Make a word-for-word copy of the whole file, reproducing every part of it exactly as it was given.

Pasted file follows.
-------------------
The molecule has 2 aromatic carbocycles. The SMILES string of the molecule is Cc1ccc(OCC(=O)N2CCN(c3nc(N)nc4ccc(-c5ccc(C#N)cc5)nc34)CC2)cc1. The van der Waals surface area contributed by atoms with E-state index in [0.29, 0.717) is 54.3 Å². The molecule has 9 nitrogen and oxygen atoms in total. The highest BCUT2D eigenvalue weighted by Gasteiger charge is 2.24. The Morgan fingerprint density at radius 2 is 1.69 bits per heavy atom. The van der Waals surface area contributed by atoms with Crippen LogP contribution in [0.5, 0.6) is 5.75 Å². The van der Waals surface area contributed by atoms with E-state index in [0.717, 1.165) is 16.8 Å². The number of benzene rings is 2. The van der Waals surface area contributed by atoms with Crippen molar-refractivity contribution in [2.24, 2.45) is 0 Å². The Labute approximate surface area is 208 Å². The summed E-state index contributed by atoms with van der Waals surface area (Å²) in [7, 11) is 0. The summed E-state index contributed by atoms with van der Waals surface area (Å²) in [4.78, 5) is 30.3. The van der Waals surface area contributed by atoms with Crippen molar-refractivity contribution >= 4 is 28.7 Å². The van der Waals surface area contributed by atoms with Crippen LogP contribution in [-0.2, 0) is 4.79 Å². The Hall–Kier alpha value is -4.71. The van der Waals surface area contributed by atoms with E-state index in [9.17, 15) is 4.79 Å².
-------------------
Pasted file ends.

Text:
The molecule has 2 aromatic carbocycles. The SMILES string of the molecule is Cc1ccc(OCC(=O)N2CCN(c3nc(N)nc4ccc(-c5ccc(C#N)cc5)nc34)CC2)cc1. The van der Waals surface area contributed by atoms with E-state index in [0.29, 0.717) is 54.3 Å². The molecule has 9 nitrogen and oxygen atoms in total. The highest BCUT2D eigenvalue weighted by Gasteiger charge is 2.24. The Morgan fingerprint density at radius 2 is 1.69 bits per heavy atom. The van der Waals surface area contributed by atoms with Crippen LogP contribution in [0.5, 0.6) is 5.75 Å². The van der Waals surface area contributed by atoms with E-state index in [0.717, 1.165) is 16.8 Å². The number of benzene rings is 2. The van der Waals surface area contributed by atoms with Crippen molar-refractivity contribution in [2.24, 2.45) is 0 Å². The Labute approximate surface area is 208 Å². The summed E-state index contributed by atoms with van der Waals surface area (Å²) in [7, 11) is 0. The summed E-state index contributed by atoms with van der Waals surface area (Å²) in [4.78, 5) is 30.3. The van der Waals surface area contributed by atoms with Crippen molar-refractivity contribution >= 4 is 28.7 Å². The van der Waals surface area contributed by atoms with Crippen LogP contribution in [-0.2, 0) is 4.79 Å². The Hall–Kier alpha value is -4.71. The van der Waals surface area contributed by atoms with E-state index in [9.17, 15) is 4.79 Å².